歷史概述 / Historical background
Taiwanese aborigines are the most early inhabitants in Taiwan. Among the 14 tribes, the Seediq, which resides in the Central Mountain, is most renowned for its bravery and valor. The tribesmen, for centuries, resolutely cling to Gaya---- which means pantheist belief, ancestral will or ethics that might include rituals, hunting and farming---- and continue the ancient form of life. The 1895 Treaty of Shimonoseki ceded the island of Taiwan to Japan, which sought to transform Taiwan into the supply-end of an extremely unequal flow of assets. Several severe uprisings broke out when Japanese government tried to exploit the mountain resources of minerals and forests and invade the boundary of aboriginal inhabitants.
Wushe is located in central Taiwan, where 11 Wushe Seediq tribes are formed and each is composed of roughly tens or hundreds of people. To strengthen the power of colonization and imperialization the Japanese government reinforced the construction and civilization of the highland aboriginal area, among which Wushe has been regarded as the model of their taming approach.
Despite the constructions that benefit the local residents, Japanese government set many restrictions to the original lifestyles of the aborigines. Traditional conventions such as headhunting and tattooing were inhibited, and they were not allowed to own weapons privately nor apply for hunting munitions. The planting of traditional weaving fabrics was also under scrutiny. Restrained in their ordinary life, the aboriginal people could not but serve as laborers and maids for Japanese. Suddenly, these free men became the underprivileged minorities, and the news of their being bullied broke out constantly. For the sake of public construction and deforestation, these aboriginal people were constantly recruited. The best period for their farming and hunting was delayed, and the heavy labor and meager salary made their life almost unbearable.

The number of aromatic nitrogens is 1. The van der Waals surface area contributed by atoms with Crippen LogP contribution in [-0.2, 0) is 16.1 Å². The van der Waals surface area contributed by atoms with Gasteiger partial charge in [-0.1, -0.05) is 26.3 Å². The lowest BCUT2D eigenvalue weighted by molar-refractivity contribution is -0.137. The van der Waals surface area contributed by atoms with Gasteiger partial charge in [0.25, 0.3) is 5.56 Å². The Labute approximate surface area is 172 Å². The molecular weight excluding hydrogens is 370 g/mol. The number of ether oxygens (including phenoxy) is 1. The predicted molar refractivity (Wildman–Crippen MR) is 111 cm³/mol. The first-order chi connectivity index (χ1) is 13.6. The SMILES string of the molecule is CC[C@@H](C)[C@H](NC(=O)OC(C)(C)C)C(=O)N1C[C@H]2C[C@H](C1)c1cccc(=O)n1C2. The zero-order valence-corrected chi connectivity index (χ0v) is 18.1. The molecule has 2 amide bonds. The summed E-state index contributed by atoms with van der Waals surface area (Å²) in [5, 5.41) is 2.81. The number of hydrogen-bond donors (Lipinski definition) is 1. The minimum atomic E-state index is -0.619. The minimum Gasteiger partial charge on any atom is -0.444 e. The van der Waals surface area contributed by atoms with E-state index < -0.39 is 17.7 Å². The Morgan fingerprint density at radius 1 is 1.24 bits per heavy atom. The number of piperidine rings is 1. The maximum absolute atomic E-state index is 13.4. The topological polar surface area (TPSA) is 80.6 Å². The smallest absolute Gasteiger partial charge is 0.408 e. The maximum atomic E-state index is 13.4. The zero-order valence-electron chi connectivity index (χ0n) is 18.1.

More significantly, wholesale attempts at the “Japanization” of aboriginals through mass enculturation into Japanese language shattered their sacred beliefs in Gaya. Their form of life and self-identification had been disintegrated. Resentment among the tribesmen against Japanese had been simmered.
In the days immediately prior to the incident, the spark that set off the conflagration resulted from a wedding banquet from Mahebo Tribe, the local Japanese constable refused a toast from Tado Mona and beat him up, and a fight broke out between the police officer and the group. The officer was injured, and insisted on severe punishment for them.Mona Rudo attempted to apologise by presenting several bottles of wine at the officer’s house, but this was rejected. The simmering resentment among the Seediq in Wushe was finally pushed to the limit.